The reporter asked Mr. Modi what steps he was willing to take to protect minority rights, and the rights of Muslims and uphold free speech


The White House, on June 26, pushed back strongly against those harassing Sabrina Siddiqui, the Wall Street Journal reporter who asked Prime Minister Narendra Modi a question on democratic backsliding in India during a press event at the White House on June 22, following Mr. Modi’s bilateral meeting with U.S. President Joe Biden.

The White House was aware of the reports of harassment, John Kirby, the U.S. National Security Council’s lead for strategic communication, said at June 26th’s White House press briefing.

“It’s unacceptable, and we absolutely condemn any harassment of journalists anywhere under any circumstances,” Mr. Kirby said adding that it was “antithetical to the very principles of democracy that were on display last week during the state visit”.

Ms. Siddiqui was called on by Mr. Biden at a press interaction on June 22 to ask questions. She asked Mr. Modi what steps he was willing to take to protect minority rights, and the rights of Muslims and uphold free speech. Mr. Modi defended democratic values in India in his response.

Ms. Siddiqui was trolled online including about her motives and her heritage following the event.

“Since some have chosen to make a point of my personal background, it feels only right to provide a fuller picture. Sometimes identities are more complex than they seem,” Ms. Siddiqui had tweeted on June 24, with photos of herself in an Indian cricket team shirt and another of her (in Team India colours) and her father, watching India win the 2011 Cricket World Cup, as per the photo caption.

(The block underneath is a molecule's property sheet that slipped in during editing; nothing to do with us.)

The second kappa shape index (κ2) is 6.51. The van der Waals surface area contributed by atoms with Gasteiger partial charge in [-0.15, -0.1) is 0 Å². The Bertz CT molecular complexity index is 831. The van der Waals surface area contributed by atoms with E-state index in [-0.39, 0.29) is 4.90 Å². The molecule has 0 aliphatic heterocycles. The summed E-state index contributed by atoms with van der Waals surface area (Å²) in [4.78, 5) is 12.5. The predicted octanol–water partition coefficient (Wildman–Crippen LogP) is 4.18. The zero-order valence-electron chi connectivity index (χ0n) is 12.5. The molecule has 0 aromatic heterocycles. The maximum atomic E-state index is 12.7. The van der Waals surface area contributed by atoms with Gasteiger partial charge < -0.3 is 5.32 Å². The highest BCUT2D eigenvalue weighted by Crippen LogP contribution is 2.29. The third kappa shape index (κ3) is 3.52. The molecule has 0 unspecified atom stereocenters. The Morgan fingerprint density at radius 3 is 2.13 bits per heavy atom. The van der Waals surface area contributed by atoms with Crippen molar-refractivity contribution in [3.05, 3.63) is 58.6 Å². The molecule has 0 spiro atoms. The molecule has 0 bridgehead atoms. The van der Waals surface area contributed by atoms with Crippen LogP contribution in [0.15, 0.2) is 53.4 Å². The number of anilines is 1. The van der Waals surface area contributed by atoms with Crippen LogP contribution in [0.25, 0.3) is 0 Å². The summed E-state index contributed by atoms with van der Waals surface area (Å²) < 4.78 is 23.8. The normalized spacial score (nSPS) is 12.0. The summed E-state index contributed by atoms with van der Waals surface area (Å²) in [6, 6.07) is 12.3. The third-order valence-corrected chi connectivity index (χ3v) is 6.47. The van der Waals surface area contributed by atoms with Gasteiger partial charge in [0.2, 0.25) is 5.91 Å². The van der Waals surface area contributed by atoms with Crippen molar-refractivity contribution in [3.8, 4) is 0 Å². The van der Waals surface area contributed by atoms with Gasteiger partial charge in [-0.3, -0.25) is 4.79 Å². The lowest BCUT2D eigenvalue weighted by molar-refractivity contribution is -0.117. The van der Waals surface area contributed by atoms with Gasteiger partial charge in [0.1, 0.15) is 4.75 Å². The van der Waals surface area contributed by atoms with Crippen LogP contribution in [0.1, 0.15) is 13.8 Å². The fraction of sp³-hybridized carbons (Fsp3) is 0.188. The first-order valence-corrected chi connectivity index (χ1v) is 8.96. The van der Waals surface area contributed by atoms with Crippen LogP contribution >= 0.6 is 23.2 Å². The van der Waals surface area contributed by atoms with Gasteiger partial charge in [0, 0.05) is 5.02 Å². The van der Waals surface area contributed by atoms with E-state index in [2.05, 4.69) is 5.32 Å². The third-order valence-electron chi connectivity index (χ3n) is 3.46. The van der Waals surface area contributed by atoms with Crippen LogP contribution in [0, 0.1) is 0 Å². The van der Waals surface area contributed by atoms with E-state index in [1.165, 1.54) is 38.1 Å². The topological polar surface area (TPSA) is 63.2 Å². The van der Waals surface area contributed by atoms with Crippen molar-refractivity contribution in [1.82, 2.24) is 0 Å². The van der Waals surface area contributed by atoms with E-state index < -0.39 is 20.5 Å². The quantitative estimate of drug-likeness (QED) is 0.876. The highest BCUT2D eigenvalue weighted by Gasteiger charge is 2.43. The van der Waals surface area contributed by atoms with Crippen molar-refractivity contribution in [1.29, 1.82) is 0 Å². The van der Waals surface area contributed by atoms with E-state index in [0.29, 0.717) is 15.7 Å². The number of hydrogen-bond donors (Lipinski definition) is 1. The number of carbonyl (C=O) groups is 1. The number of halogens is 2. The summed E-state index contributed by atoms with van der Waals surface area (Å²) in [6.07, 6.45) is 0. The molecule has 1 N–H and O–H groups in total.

Since some have chosen to make a point of my personal background, it feels only right to provide a fuller picture. Sometimes identities are more complex than they seem. pic.twitter.com/Huxbmm57q8
— Sabrina Siddiqui (@SabrinaSiddiqui) June 24, 2023

White House Press Secretary Karine Jean-Pierre reiterated Mr. Kirby’s message shortly after Mr. Kirby’s remarks on June 26.

“We’re committed to the freedom of the press, which is why we had the press conference last week,” the Press Secretary said.


“We certainly condemn any efforts of intimidation or harassment of any journalist that is trying to do their job,” Ms. Jean-Pierre said.

Ms. Jean-Pierre was asked if Mr. Biden had accepted Mr. Modi’s answer to the question on rights in India.

“I think that is for the Prime Minister to answer and for— for all you all to critique or write about it. I’m not going to discuss that from here,” she said, adding that the Biden administration was committed to freedom of the press and that was the reason the White House thought it was important that the press hear from not just Mr. Biden but also Mr. Modi. The Prime Minister rarely takes questions from the press.

People close to the process told The Hindu that it “took a lot of persistence” to get the Indian side to agree to a joint press event with Mr. Modi taking questions.

Ms. Jean-Pierre declined to provide details of the conversation between the Prime Minister and the President on human rights and press freedoms in India, saying only that Mr. Biden “will never shy away” from having those questions with another leader.

“...I think we have made ourselves very clear here, on our view,” she added.